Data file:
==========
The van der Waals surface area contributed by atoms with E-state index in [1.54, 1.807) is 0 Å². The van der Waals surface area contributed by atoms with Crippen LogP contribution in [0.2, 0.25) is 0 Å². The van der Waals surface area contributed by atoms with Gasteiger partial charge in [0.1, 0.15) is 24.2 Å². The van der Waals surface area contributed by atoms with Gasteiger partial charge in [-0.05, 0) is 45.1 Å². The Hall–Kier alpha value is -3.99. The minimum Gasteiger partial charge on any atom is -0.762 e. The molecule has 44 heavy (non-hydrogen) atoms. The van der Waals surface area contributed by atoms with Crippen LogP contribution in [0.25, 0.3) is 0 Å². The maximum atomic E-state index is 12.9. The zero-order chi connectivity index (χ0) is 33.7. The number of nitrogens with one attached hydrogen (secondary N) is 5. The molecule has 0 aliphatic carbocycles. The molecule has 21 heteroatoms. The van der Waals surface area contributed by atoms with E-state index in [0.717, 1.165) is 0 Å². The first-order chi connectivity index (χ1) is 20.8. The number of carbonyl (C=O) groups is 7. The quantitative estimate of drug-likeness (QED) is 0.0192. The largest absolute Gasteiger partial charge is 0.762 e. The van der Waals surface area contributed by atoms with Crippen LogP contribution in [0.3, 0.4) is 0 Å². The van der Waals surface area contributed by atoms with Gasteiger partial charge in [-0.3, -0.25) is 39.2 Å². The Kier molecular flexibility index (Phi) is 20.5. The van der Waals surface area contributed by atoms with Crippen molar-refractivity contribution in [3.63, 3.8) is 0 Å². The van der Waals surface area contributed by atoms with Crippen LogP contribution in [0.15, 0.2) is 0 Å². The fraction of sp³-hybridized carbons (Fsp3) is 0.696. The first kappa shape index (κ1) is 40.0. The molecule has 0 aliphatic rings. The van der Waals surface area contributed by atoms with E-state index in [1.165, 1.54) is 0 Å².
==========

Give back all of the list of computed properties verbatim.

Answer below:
The van der Waals surface area contributed by atoms with E-state index in [1.54, 1.807) is 0 Å². The van der Waals surface area contributed by atoms with Crippen LogP contribution in [0.2, 0.25) is 0 Å². The van der Waals surface area contributed by atoms with Gasteiger partial charge in [0.1, 0.15) is 24.2 Å². The van der Waals surface area contributed by atoms with Gasteiger partial charge in [-0.05, 0) is 45.1 Å². The Hall–Kier alpha value is -3.99. The minimum Gasteiger partial charge on any atom is -0.762 e. The molecule has 44 heavy (non-hydrogen) atoms. The van der Waals surface area contributed by atoms with Crippen LogP contribution in [0.25, 0.3) is 0 Å². The maximum atomic E-state index is 12.9. The zero-order chi connectivity index (χ0) is 33.7. The number of nitrogens with one attached hydrogen (secondary N) is 5. The molecule has 0 aliphatic carbocycles. The molecule has 21 heteroatoms. The van der Waals surface area contributed by atoms with E-state index in [0.717, 1.165) is 0 Å². The first-order chi connectivity index (χ1) is 20.8. The number of carbonyl (C=O) groups is 7. The quantitative estimate of drug-likeness (QED) is 0.0192. The largest absolute Gasteiger partial charge is 0.762 e. The van der Waals surface area contributed by atoms with Crippen LogP contribution in [0.3, 0.4) is 0 Å². The van der Waals surface area contributed by atoms with Gasteiger partial charge in [-0.3, -0.25) is 39.2 Å². The Kier molecular flexibility index (Phi) is 20.5. The van der Waals surface area contributed by atoms with Crippen molar-refractivity contribution in [3.63, 3.8) is 0 Å². The van der Waals surface area contributed by atoms with Crippen LogP contribution in [0.15, 0.2) is 0 Å². The fraction of sp³-hybridized carbons (Fsp3) is 0.696. The first kappa shape index (κ1) is 40.0. The molecule has 0 aliphatic rings. The van der Waals surface area contributed by atoms with E-state index in [1.165, 1.54) is 0 Å².